And what will the next generation of desktop computers look like? A lot like Apple's new iMac. "The iMac embodies a lot of the things I'm talking about," says Grove. "Sometimes what Apple is doing may have an electrifying effect on the rest of us. It's nothing we couldn't have done, but Apple went ahead and did it." Apple's iMac, it should be noted, is built around processors made by Motorola, not Intel. And Grove is not entirely uncritical of the translucent blue box; like millions of die-hard Mac fans, he wonders about the lack of a floppy disk drive. "I would not have made that choice," says TIME's 1997 Man of the Year.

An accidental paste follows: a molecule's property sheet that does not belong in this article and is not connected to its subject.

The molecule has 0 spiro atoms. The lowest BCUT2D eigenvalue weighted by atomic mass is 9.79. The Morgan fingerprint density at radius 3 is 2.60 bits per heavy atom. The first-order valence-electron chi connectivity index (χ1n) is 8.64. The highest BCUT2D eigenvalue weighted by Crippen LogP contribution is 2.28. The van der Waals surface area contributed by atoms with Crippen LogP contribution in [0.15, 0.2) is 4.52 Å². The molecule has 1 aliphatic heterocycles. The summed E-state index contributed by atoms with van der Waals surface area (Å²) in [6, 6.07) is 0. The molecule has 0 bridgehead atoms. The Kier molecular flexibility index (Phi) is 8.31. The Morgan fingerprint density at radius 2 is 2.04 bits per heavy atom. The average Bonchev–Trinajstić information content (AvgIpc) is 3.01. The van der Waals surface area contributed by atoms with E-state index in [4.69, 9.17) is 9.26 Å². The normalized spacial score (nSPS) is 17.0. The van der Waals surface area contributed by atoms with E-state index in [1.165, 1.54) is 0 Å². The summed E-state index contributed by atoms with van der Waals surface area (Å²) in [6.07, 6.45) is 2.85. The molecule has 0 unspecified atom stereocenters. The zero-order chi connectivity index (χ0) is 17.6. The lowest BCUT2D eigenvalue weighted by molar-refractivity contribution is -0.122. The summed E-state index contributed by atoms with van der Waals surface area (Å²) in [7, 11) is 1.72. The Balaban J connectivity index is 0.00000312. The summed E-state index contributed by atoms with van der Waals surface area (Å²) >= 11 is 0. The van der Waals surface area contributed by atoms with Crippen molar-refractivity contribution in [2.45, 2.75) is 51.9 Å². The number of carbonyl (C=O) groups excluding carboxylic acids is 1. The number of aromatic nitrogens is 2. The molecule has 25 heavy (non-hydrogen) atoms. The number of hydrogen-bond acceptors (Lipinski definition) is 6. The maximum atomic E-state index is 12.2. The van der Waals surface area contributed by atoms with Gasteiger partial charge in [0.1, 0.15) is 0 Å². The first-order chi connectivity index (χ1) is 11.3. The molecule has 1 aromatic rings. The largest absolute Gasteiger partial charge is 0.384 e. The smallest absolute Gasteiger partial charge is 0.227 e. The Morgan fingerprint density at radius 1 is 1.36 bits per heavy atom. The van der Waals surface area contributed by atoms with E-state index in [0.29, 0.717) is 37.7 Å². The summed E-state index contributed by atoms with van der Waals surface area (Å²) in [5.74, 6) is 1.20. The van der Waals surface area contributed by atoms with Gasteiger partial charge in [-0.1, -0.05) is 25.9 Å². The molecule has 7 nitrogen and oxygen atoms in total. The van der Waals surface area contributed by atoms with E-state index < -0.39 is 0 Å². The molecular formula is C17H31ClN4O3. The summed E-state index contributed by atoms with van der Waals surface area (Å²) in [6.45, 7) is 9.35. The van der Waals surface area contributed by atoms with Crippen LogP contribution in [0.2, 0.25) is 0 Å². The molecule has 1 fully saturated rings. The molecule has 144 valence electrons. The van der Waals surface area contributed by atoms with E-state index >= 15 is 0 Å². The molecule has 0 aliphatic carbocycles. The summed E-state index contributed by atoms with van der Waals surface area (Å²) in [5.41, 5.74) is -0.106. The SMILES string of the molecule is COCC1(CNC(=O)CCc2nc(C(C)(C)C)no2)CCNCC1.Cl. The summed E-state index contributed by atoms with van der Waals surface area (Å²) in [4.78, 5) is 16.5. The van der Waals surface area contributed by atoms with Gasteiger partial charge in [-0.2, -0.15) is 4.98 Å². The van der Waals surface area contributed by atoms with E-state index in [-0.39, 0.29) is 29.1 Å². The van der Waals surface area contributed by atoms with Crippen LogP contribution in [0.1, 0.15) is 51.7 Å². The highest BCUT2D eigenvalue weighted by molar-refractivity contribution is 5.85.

NEW YORK: Intel chairman Andy Grove, codeveloper with Microsoft's Bill Gates of the industry standard "Wintel" PC, has seen the future of computing and it is... a Macintosh. In an exclusive interview Wednesday, Grove told TIME Daily that the industry is entering what he calls "the Valley of Death," a destructive period of time in which "the players will change, the technology will change, and the devices will change." What started as general-purpose computers with networking capability added almost as an afterthought, he said, will metamorphosize into network machines that also do computing.